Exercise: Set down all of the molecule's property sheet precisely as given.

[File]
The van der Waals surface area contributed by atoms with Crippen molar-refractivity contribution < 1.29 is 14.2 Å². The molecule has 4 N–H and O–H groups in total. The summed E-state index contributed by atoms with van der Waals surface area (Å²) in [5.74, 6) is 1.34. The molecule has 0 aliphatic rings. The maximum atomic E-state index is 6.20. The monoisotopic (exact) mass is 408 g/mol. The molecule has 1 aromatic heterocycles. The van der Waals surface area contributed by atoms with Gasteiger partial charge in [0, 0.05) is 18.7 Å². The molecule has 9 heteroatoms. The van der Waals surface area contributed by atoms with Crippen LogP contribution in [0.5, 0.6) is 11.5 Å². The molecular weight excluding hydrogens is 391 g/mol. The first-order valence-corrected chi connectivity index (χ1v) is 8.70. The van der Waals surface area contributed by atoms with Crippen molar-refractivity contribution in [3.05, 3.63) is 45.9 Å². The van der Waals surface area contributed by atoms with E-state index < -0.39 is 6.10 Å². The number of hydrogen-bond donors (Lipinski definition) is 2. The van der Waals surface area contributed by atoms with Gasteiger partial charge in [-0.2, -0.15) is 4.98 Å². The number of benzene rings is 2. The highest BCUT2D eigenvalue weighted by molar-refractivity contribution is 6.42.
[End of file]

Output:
The van der Waals surface area contributed by atoms with Crippen molar-refractivity contribution < 1.29 is 14.2 Å². The molecule has 4 N–H and O–H groups in total. The summed E-state index contributed by atoms with van der Waals surface area (Å²) in [5.74, 6) is 1.34. The molecule has 0 aliphatic rings. The maximum atomic E-state index is 6.20. The monoisotopic (exact) mass is 408 g/mol. The molecule has 1 aromatic heterocycles. The van der Waals surface area contributed by atoms with Gasteiger partial charge in [0, 0.05) is 18.7 Å². The molecule has 9 heteroatoms. The van der Waals surface area contributed by atoms with Crippen LogP contribution in [0.5, 0.6) is 11.5 Å². The molecular weight excluding hydrogens is 391 g/mol. The first-order valence-corrected chi connectivity index (χ1v) is 8.70. The van der Waals surface area contributed by atoms with Crippen molar-refractivity contribution in [3.05, 3.63) is 45.9 Å². The van der Waals surface area contributed by atoms with E-state index < -0.39 is 6.10 Å². The number of hydrogen-bond donors (Lipinski definition) is 2. The van der Waals surface area contributed by atoms with Gasteiger partial charge in [-0.2, -0.15) is 4.98 Å². The number of benzene rings is 2. The highest BCUT2D eigenvalue weighted by molar-refractivity contribution is 6.42.